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October 14, 2014

Design, UX and Development for Today’s Mobile Apps

Dollarphotoclub_71032320Unless you’ve been hiding under your desktop the last few years, you know that mobile isn’t just the wave of the future anymore—it’s the tsunami of the present. Mobile usage will pass desktop this year, and there’s no looking back.

Naturally, that means more designers and developers are focusing on mobile—and discovering that the challenges grow exponentially.

Don Bora, Co-Founder of Eight Bit Studios—not to mention Co-Founder and Chief Instructor at Mobile Makers Academy—has been building mobile apps since the beginning. He shared some of his insights with Chicago Interactive Design & Development meetup group during an October 9 presentation hosted by WunderLand. (Don's Powerpoint presentation can be seen here.)

The central theme of his experience? “My inability to predict the future.”

Apple vs. Android.

The world’s two dominant mobile platforms each present their own challenges in user experience (UX) and design.

“With the Apple Watch, TV and car play, we don’t know they’ll allow us to do,” said Bora. But at least Apple controls its own hardware and software. “By coupling the OS (operating system) to the device, developers know the latest and greatest will work with the latest and greatest.”

Android devices present a different magnitude of challenges. “The ecosystem is muddied, because Google has no vested interest in keeping the OS up to date,” said Bora. “It’s the manufacturers who are innovating in design and resolution. So it’s getting more and more complicated.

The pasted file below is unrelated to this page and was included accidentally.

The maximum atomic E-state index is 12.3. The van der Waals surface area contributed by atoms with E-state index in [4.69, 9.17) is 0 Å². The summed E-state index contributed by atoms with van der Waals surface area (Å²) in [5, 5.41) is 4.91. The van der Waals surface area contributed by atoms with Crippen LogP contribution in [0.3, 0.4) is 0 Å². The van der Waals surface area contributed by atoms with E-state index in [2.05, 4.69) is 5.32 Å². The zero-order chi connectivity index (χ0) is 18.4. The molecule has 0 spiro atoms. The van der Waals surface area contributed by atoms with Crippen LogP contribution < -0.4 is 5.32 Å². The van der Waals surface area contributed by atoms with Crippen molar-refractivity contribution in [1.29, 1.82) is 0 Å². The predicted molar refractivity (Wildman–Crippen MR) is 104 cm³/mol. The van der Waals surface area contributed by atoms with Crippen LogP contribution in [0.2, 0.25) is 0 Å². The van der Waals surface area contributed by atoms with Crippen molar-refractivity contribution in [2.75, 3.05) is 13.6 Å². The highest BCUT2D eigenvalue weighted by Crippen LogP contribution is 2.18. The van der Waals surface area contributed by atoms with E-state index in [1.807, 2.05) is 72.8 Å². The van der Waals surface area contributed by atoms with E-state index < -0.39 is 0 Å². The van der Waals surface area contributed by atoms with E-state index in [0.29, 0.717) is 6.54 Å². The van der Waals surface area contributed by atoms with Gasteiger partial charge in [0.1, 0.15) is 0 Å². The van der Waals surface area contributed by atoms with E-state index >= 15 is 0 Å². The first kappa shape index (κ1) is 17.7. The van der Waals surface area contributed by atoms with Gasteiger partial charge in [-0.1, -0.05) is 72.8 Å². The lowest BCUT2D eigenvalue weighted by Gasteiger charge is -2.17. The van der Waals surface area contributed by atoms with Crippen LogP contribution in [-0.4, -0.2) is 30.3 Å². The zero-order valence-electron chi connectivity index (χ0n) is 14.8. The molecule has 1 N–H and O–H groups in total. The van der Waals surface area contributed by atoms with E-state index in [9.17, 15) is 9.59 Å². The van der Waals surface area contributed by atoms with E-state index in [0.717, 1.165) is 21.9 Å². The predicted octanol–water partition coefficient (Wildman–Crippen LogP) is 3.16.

The result is a different set of specs for every version of every device. Bora flashed a slide picturing 62 different devices, but even that intimidating array only represented a tiny fraction of the Android devices currently available.

He said, “That slide always gets a big laugh.”

Responsive vs. Native.

The other great divide in mobile applications is between responsive websites and native apps. Each has its advantages and, of course, its own unique challenges for designers and developers.

Responsive websites are, well, websites—they “live” on the Internet, designed for desktop interaction, but they adapt their shape and functionality to work on mobile devices. Native apps “live” on your device, where they’re custom-built to look and work perfectly.

For developers and designers, responsive sites are far simpler. Bora described what’s essentially a three-step process: develop, test and deploy. And simpler often means cheaper.

But that simplicity comes with a price. “The libraries on the web that control touch interfaces aren’t very good, and will probably never be,” said Bora. “That means there’s a disconnect between your desktop-mouse interface and the mobile touch screen. You can’t hover on a touch screen, so that’s a constant challenge for UX to work around.”

Native apps work exactly as the user expects them to, but they require multiple rounds of developing and testing for each device—dozens, even hundreds—where they’ll be installed.

Good vs. Great.

Whether creating for Apple or Android, responsive or native, Bora said some of these general guidelines will make any mobile app work better:

  • Design for fat fingers—think tappable vs. clickable.
  • Stick with a single column.
  • Use vertical collapsing and other techniques to maximize viewable space.
  • Remove anything superfluous.
  • Don’t make ‘em wait.
  • Focus on the tasks users are trying to complete.
  • Test often.

Bora stressed the importance of collaborative design. Even though he owns his company, he said, “I still code. I oversee everything, but I have two partners, and we work on everything together.”


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